Beer, Jeremy. Oscar Charleston: The Life and Legend of Baseball’s Greatest Forgotten Player. Lincoln: University of Nebraska Press, 2019.
Reviewed by Leslie Heaphy
Author Jeremy Beer has written the first full biography of one of the greatest baseball players in history, Oscar Charleston. The story is long overdue, and Beer meets expectations, bringing to life the story and accomplishments of this amazing player and manager. Charleston’s career spanned nearly forty years, yet most fans are unaware of him. The primary reason for Charleston’s relative obscurity is his career came entirely through the segregated Negro Leagues. Beer successfully argues that Charleston deserves to be remembered among the best who ever played in any league.
Beer uses a variety of sources, including scrapbooks and other materials never seen before, to help uncover Charleston’s career and life. One of the strengths of Beer’s writing is that he takes time to explain what can be known and what is still up for debate. He goes into great detail describing the methods used and sources consulted to try to be as accurate as possible, all while acknowledging there are still holes to be filled. Many of the holes surround Charleston’s early years and parents’ history. For example, does Charleston have Native American blood in his family tree? Beer suggests it is likely but cannot prove it without a doubt.
Charleston’s baseball career began while he was in the military, as early as 1912. Beer suggests that his success at such a young age gave him a clear path when he came out of the military. Beer presents Charleston’s baseball career, which began in 1915 with the Indianapolis ABCs, chronologically. Thereafter, Charleston played for more than twenty different ball clubs, including the Homestead Grays and the Pittsburgh Crawfords. While highlighting specific teams and games that standout for Charleston, Beer also puts each season in context. Readers likewise learn what else was happening in Charleston’s life, as well as what was happening in the city he was playing or in the country as a whole. For example, Beer tells readers about Charleston’s first wife Hazel and her family from the time they were married (1917-1918).
Beer also highlights how competitive Charleston, including how his intensity sometimes led to problems with other players and umpires. Notably, Charleston and manager C. I. Taylor had numerous clashes, as both men wanted to win and would not easily back down. Charleston definitely had a temper, but, as Beer shows, that did not dominate or define him, as some other authors have suggested. As an example, regarding one of the earliest incidents Charleston was involved in, Beer provides as evidence a news article that noted that Charleston later apologized for his actions.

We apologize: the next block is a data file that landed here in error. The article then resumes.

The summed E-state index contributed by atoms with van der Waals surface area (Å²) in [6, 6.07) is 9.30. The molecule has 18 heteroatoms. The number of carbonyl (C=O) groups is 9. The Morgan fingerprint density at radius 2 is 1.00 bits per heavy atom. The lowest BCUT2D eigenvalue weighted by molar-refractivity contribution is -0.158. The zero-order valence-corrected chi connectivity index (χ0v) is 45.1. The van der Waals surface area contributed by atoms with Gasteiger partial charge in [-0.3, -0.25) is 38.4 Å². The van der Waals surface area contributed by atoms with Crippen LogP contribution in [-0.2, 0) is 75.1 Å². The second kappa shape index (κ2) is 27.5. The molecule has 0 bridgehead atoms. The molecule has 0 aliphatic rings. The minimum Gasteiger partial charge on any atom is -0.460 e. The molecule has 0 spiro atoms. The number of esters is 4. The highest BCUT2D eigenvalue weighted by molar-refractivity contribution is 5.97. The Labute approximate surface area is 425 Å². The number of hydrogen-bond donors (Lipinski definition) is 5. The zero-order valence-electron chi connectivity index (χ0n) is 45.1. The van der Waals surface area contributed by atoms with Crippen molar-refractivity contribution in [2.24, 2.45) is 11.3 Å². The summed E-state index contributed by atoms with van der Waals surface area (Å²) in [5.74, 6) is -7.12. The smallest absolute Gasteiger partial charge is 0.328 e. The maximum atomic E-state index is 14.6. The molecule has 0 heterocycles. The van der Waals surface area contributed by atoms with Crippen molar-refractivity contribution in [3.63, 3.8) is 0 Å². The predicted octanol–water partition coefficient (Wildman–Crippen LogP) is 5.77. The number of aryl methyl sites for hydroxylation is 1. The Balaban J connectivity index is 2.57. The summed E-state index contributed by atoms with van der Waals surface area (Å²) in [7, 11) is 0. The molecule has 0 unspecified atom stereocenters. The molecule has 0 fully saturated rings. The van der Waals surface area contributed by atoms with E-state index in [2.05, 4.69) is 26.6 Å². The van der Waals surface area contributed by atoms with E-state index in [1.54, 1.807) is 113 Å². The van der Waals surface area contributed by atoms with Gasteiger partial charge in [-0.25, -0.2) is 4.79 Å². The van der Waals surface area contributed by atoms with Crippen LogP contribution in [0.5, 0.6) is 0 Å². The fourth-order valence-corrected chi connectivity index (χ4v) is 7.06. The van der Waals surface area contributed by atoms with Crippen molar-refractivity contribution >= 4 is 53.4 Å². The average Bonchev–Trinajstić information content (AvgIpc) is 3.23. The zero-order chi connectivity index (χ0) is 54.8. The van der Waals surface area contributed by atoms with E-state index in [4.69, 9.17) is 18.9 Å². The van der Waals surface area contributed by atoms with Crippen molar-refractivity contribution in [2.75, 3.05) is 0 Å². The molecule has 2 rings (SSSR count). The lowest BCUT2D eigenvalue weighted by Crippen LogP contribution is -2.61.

Charleston’s long career extended across the United States and, during the winter months, south of the border. Beer chronicles every season, noting highlights and lowlights. He effectively uses box scores and news articles to demonstrate Charleston’s excellence without exaggeration, informing the reader his performance as a hitter when third, sixth, or seventh in the batting order. The picture that comes to light is a man with incredible skills, but who had his bad days just like any other player. Overall, readers appreciate the brilliance made him one of the best players ever.
Charleston’s career did not end when he stopped playing, as he decided he wanted to try to bring baseball back to his hometown of Indianapolis. Bringing baseball back to his city was Charleston’s way of showing he had learned from C. I. Taylor. His teams’ successes were generally credited to Charleston’s training and the hard push he gave his players. Even Branch Rickey saw the benefit of using the Charleston name. When Rickey helped create the USL in 1945, he brought in Charleston to manage the new Hilldale club for a season. When the league ended and Robinson started the process of integration, Charleston found himself out of work. He did not return to the diamond until 1948 when Ed Bolden brought him on board to manage the Philadelphia Stars through 1952. Even though Charleston was at the helm, the Stars never finished better than fourth even. Sadly, Charleston never got the chance to work as a scout or in another capacity in Major League Baseball because he died of cancer in 1955.
Beer concludes his book with a short epilogue lauding Charleston’s election to the Hall of Fame. Beer also acknowledges that even that honor did not seem to lift Charleston out of obscurity. But he insists it did not matter, as Charleston did not play for others. He played for himself and the record he left is second to none. As such, any true baseball fan needs to read this book in order to be introduced to one of the best players in the game. Beer gives readers a well-written, well-researched story that to some may seem to good to be true. But that is the beauty of a true story.
Dr. Leslie Heaphy is an Associate Professor in the Department of History at Kent State University at Stark. Dr. Heaphy has published several works on women in baseball and on the Negro leagues.